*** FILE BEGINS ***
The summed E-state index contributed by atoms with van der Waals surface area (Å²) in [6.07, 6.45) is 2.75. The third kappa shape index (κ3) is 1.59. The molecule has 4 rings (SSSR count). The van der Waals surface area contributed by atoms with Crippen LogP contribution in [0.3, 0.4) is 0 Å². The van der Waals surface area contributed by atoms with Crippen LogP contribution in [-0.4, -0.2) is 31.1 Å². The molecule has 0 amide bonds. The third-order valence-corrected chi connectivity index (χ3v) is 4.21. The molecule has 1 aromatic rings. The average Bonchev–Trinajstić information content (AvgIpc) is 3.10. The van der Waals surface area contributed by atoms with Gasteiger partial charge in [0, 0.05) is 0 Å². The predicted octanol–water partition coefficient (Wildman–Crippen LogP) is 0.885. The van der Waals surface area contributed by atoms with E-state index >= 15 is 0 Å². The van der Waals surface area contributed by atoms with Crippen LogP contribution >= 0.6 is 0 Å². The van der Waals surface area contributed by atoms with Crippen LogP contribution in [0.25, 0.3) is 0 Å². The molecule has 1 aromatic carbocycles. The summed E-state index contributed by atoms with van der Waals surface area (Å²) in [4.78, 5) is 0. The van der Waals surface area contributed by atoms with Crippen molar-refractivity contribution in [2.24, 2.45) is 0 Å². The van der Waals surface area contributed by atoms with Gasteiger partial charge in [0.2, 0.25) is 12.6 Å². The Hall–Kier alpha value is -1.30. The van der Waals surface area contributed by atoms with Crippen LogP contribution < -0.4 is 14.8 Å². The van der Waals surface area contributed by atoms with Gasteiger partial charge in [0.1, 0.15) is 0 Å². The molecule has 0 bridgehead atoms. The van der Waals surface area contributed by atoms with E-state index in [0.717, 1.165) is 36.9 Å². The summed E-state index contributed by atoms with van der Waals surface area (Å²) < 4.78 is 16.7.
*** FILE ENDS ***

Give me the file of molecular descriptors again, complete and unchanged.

The summed E-state index contributed by atoms with van der Waals surface area (Å²) in [6.07, 6.45) is 2.75. The third kappa shape index (κ3) is 1.59. The molecule has 4 rings (SSSR count). The van der Waals surface area contributed by atoms with Crippen LogP contribution in [0.3, 0.4) is 0 Å². The van der Waals surface area contributed by atoms with Crippen LogP contribution in [-0.4, -0.2) is 31.1 Å². The molecule has 0 amide bonds. The third-order valence-corrected chi connectivity index (χ3v) is 4.21. The molecule has 1 aromatic rings. The average Bonchev–Trinajstić information content (AvgIpc) is 3.10. The van der Waals surface area contributed by atoms with Gasteiger partial charge in [0, 0.05) is 0 Å². The predicted octanol–water partition coefficient (Wildman–Crippen LogP) is 0.885. The van der Waals surface area contributed by atoms with E-state index >= 15 is 0 Å². The van der Waals surface area contributed by atoms with Crippen LogP contribution >= 0.6 is 0 Å². The van der Waals surface area contributed by atoms with Crippen LogP contribution in [0.25, 0.3) is 0 Å². The molecule has 1 aromatic carbocycles. The summed E-state index contributed by atoms with van der Waals surface area (Å²) in [4.78, 5) is 0. The van der Waals surface area contributed by atoms with Crippen molar-refractivity contribution in [2.24, 2.45) is 0 Å². The van der Waals surface area contributed by atoms with Gasteiger partial charge in [0.2, 0.25) is 12.6 Å². The Hall–Kier alpha value is -1.30. The van der Waals surface area contributed by atoms with Crippen LogP contribution < -0.4 is 14.8 Å². The van der Waals surface area contributed by atoms with Gasteiger partial charge in [0.1, 0.15) is 0 Å². The molecule has 0 bridgehead atoms. The van der Waals surface area contributed by atoms with E-state index in [0.717, 1.165) is 36.9 Å². The summed E-state index contributed by atoms with van der Waals surface area (Å²) < 4.78 is 16.7.